10 Takeaways from “The Keys”

keysThis summer I am privileged to be participating in a discussion ofThe Keys to Planning for Learning: Effective Curriculum, Unit, and Lesson Designby Donna Clementi and Laura Terrill. While some of the discussion takes place in an on-air Google Hangout, additional conversations occur on Twitter using the #langbook hashtag. If you haven’t yet read this text, I recommend it highly and look forward to your thoughts!

After this week’s discussion of Chapter 2, I decided to challenge myself by the authors’ template according to a a French 2 unit on “Loisirs” that I’m currently working on. Although I have been developing my own thematic units for the past couple of years, I realized how much I didn’t know when reading this chapter.  While I found this work both challenging and time-consuming, I think that using this template is an excellent way for curriculum designers to ensure that their work is addressing current best practices in unit design.

Here are my take-aways as well as the template I completed.

  1. Writing Essential Questions is difficult! As many of my colleagues mentioned, I found writing an essential question to be one of the most challenging aspects to creating this template.  Like many others, I am not very experienced in writing these types of questions.  While I’m not entirely satisfied with the one I’ve written, I was reassured by the authors’ suggestion that we see our EQ’s as “works in progress” while we are completing our templates.
  2. Backwards design is the way to go. By writing the goals and then a description of the summative assessment/IPA, the teacher has a framework for all of the work that follows.  
  3. There are a lot of great resources for selecting meaningful themes.  Since I had trouble identifying which 21st Century Global themes my topic would fall under, I used the AP theme, Contemporary Life, instead.  Clementi and Terrill recommend that teachers use AP or IB themes when they teach these programs.
  4. I need to enlarge my understanding of IPA’s. While my original understanding of an IPA was that the tasks were completed within a short time period at the end of a unit, I have learned that many of my colleagues, including the authors of this book, spread the tasks throughout a unit.  Although I will give an end of unit IPA with the tasks I’ve included under Summative Performance Assessment, many of the formative assessments that I’m including throughout the unit may be considered Summative assessments by others.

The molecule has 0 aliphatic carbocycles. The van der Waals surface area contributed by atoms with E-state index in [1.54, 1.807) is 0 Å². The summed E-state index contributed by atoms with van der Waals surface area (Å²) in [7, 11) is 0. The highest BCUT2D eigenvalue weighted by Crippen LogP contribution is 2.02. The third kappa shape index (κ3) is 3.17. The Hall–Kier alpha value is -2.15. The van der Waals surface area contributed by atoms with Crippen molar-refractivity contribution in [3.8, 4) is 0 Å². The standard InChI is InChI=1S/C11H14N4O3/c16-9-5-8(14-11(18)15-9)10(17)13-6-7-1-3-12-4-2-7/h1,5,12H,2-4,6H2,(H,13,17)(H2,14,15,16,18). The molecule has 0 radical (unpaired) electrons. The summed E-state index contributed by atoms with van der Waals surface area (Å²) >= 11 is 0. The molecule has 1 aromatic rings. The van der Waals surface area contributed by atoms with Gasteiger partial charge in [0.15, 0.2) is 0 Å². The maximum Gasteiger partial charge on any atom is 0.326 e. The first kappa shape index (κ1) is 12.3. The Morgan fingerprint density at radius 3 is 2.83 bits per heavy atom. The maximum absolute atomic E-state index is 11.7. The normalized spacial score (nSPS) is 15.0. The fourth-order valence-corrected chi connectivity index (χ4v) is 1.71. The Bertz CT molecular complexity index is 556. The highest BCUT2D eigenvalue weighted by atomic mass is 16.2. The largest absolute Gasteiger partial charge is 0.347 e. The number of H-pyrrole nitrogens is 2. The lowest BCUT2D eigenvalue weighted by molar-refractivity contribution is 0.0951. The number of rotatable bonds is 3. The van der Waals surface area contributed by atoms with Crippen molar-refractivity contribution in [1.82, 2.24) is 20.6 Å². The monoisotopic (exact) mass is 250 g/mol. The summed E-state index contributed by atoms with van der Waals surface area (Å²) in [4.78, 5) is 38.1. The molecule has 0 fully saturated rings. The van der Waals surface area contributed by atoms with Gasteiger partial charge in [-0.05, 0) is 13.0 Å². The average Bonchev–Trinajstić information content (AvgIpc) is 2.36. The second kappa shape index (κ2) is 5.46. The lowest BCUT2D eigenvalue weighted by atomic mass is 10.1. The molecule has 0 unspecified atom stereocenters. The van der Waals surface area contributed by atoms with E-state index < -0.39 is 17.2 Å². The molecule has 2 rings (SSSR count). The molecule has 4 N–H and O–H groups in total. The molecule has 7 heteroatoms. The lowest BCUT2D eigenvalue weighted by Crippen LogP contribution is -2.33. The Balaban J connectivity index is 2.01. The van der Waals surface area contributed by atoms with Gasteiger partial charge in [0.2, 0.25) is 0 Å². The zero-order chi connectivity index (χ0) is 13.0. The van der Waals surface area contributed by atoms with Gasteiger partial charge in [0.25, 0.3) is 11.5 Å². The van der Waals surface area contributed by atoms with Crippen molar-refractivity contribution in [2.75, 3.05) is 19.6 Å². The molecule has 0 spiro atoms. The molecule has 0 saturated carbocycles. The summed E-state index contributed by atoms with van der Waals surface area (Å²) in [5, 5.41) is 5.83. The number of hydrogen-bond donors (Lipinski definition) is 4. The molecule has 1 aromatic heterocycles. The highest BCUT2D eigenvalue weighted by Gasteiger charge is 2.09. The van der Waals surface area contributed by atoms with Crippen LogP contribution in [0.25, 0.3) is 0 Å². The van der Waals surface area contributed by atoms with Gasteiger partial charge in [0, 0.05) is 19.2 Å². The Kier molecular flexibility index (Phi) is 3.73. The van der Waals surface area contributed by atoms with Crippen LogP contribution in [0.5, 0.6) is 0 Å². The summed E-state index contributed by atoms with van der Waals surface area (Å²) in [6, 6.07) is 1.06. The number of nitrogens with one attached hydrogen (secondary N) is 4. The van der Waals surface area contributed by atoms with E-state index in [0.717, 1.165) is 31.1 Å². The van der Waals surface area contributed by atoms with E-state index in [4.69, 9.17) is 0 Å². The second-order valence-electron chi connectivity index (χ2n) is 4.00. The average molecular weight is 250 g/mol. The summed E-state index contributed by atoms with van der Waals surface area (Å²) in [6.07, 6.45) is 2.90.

5. Sometimes the 3 P’s aren’t so simple.  Usually I find identifying a product, practice and perspective for the cultural component of a unit to be fairly straightforward. However, I struggled to identify a product related to leisure time.  This particular topic lends itself to considering Francophone practices in terms of leisure activities and perspectives in terms of the types of leisure activities are chosen, how much time is spent on leisure, etc., but I had trouble identifying a specific product to name in the template.  I’d love to hear your suggestions!
  6. I have more learning to do before I understand the Language Comparison component of the 5 C’s.  While I plan on revisiting this section of the template, I felt that the murkiness of my understanding here would not prevent me from developing an effective thematic unit.
  7. I am woefully ignorant regarding the Common Core.   Although I’m embarrassed to admit it, I’ve never taken a close look at the Common Core State Standards.  Fortunately for me, this text includes an appendix with the English Language Arts Common Core Standards.  It was easy to select a few that would be addressed in this unit.
  8. The Toolbox belongs at the end. I have seen districts use this template, but begin the process by filling in the vocabulary and structures that are to be included in the unit. As a result, the content of these units becomes a study of the language features rather than the cultural and content that is suggested by the standards. By waiting until the communicative goals, performance-based assessments and cultural comparisons have been established, we ensure that our students view their increased understanding of  vocabulary and grammatical structures as a means to achieving culturally-relevant communication rather than an end in itself.
  9. This template is brilliant! I can’t imagine the work that went into creating a single template that incorporated the 5 C’s, the 3 P’s, 2st century Global/AP or IB themes, the Common Core standards, and IPA’s, but these authors have obviously succeeded.  I look forward to using this template in the future to create curriculum with colleagues and design additional units.